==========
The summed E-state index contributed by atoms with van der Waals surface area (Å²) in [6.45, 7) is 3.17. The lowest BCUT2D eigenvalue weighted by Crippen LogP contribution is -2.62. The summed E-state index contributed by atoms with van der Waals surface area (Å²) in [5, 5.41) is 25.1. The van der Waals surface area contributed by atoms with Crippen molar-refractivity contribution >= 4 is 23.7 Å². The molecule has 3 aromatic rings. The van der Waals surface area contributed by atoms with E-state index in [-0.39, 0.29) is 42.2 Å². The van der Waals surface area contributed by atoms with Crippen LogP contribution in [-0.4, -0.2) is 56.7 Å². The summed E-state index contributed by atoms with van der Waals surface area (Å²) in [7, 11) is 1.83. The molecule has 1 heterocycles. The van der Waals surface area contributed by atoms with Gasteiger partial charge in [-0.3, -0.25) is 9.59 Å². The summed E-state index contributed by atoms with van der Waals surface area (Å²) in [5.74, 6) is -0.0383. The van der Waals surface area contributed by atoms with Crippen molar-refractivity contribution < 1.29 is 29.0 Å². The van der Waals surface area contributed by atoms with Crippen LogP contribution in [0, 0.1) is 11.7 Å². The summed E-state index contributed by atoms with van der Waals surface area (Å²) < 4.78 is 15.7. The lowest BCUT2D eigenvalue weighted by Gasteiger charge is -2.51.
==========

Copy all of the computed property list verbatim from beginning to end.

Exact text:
The summed E-state index contributed by atoms with van der Waals surface area (Å²) in [6.45, 7) is 3.17. The lowest BCUT2D eigenvalue weighted by Crippen LogP contribution is -2.62. The summed E-state index contributed by atoms with van der Waals surface area (Å²) in [5, 5.41) is 25.1. The van der Waals surface area contributed by atoms with Crippen molar-refractivity contribution >= 4 is 23.7 Å². The molecule has 3 aromatic rings. The van der Waals surface area contributed by atoms with E-state index in [-0.39, 0.29) is 42.2 Å². The van der Waals surface area contributed by atoms with Crippen LogP contribution in [-0.4, -0.2) is 56.7 Å². The summed E-state index contributed by atoms with van der Waals surface area (Å²) in [7, 11) is 1.83. The molecule has 1 heterocycles. The van der Waals surface area contributed by atoms with Gasteiger partial charge in [-0.3, -0.25) is 9.59 Å². The summed E-state index contributed by atoms with van der Waals surface area (Å²) in [5.74, 6) is -0.0383. The van der Waals surface area contributed by atoms with Crippen molar-refractivity contribution < 1.29 is 29.0 Å². The van der Waals surface area contributed by atoms with Crippen LogP contribution in [0, 0.1) is 11.7 Å². The summed E-state index contributed by atoms with van der Waals surface area (Å²) < 4.78 is 15.7. The lowest BCUT2D eigenvalue weighted by Gasteiger charge is -2.51.